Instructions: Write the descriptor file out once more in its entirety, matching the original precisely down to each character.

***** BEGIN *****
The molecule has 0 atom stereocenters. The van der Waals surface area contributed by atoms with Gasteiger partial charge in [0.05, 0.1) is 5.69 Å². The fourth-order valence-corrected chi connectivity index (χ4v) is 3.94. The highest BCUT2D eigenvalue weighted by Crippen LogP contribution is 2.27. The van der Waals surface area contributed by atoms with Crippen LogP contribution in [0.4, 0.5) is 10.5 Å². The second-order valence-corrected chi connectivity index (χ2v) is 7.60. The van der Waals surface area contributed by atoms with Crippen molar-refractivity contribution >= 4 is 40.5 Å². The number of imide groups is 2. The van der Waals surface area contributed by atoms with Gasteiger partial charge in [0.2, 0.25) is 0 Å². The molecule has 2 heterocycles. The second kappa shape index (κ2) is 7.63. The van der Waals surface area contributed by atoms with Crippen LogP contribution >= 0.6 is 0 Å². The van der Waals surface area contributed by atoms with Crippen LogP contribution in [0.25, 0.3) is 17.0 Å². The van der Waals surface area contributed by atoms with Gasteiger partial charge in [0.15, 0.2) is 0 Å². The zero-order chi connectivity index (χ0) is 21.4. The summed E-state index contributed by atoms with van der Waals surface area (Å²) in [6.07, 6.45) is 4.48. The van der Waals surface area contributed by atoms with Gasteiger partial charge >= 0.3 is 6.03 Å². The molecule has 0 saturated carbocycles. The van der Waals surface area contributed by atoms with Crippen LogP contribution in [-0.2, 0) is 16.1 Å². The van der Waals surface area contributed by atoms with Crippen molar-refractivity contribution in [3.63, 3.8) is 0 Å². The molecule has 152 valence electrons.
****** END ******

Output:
The molecule has 0 atom stereocenters. The van der Waals surface area contributed by atoms with Gasteiger partial charge in [0.05, 0.1) is 5.69 Å². The fourth-order valence-corrected chi connectivity index (χ4v) is 3.94. The highest BCUT2D eigenvalue weighted by Crippen LogP contribution is 2.27. The van der Waals surface area contributed by atoms with Crippen LogP contribution in [0.4, 0.5) is 10.5 Å². The second-order valence-corrected chi connectivity index (χ2v) is 7.60. The van der Waals surface area contributed by atoms with Crippen molar-refractivity contribution >= 4 is 40.5 Å². The number of imide groups is 2. The van der Waals surface area contributed by atoms with Gasteiger partial charge in [0.2, 0.25) is 0 Å². The molecule has 2 heterocycles. The second kappa shape index (κ2) is 7.63. The van der Waals surface area contributed by atoms with Crippen LogP contribution >= 0.6 is 0 Å². The van der Waals surface area contributed by atoms with Crippen LogP contribution in [0.25, 0.3) is 17.0 Å². The van der Waals surface area contributed by atoms with Gasteiger partial charge in [0.15, 0.2) is 0 Å². The zero-order chi connectivity index (χ0) is 21.4. The summed E-state index contributed by atoms with van der Waals surface area (Å²) in [6.07, 6.45) is 4.48. The van der Waals surface area contributed by atoms with Gasteiger partial charge >= 0.3 is 6.03 Å². The molecule has 0 saturated carbocycles. The van der Waals surface area contributed by atoms with Crippen LogP contribution in [-0.2, 0) is 16.1 Å². The van der Waals surface area contributed by atoms with Crippen molar-refractivity contribution in [3.63, 3.8) is 0 Å². The molecule has 152 valence electrons.